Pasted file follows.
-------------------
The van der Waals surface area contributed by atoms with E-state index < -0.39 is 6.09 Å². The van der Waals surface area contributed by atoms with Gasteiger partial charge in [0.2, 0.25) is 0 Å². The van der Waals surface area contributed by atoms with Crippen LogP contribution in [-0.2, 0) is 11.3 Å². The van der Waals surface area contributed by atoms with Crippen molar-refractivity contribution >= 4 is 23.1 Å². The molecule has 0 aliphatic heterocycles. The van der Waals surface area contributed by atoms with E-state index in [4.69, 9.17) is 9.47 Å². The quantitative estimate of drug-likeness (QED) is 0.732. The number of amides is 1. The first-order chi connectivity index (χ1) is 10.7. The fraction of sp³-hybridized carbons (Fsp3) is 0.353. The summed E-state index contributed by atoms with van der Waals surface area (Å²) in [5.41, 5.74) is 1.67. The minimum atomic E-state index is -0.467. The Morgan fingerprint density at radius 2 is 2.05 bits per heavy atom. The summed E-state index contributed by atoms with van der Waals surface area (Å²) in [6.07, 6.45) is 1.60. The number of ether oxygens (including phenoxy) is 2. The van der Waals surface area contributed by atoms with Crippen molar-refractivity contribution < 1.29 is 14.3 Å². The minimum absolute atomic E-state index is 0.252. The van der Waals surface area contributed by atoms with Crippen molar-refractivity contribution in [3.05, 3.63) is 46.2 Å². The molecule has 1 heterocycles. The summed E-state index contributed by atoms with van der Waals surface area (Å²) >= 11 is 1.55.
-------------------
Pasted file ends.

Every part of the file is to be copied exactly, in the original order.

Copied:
The van der Waals surface area contributed by atoms with E-state index < -0.39 is 6.09 Å². The van der Waals surface area contributed by atoms with Gasteiger partial charge in [0.2, 0.25) is 0 Å². The van der Waals surface area contributed by atoms with Crippen LogP contribution in [-0.2, 0) is 11.3 Å². The van der Waals surface area contributed by atoms with Crippen molar-refractivity contribution >= 4 is 23.1 Å². The molecule has 0 aliphatic heterocycles. The van der Waals surface area contributed by atoms with E-state index in [4.69, 9.17) is 9.47 Å². The quantitative estimate of drug-likeness (QED) is 0.732. The number of amides is 1. The first-order chi connectivity index (χ1) is 10.7. The fraction of sp³-hybridized carbons (Fsp3) is 0.353. The summed E-state index contributed by atoms with van der Waals surface area (Å²) in [5.41, 5.74) is 1.67. The minimum atomic E-state index is -0.467. The Morgan fingerprint density at radius 2 is 2.05 bits per heavy atom. The summed E-state index contributed by atoms with van der Waals surface area (Å²) in [6.07, 6.45) is 1.60. The number of ether oxygens (including phenoxy) is 2. The van der Waals surface area contributed by atoms with Crippen molar-refractivity contribution < 1.29 is 14.3 Å². The minimum absolute atomic E-state index is 0.252. The van der Waals surface area contributed by atoms with Crippen molar-refractivity contribution in [3.05, 3.63) is 46.2 Å². The molecule has 1 heterocycles. The summed E-state index contributed by atoms with van der Waals surface area (Å²) >= 11 is 1.55.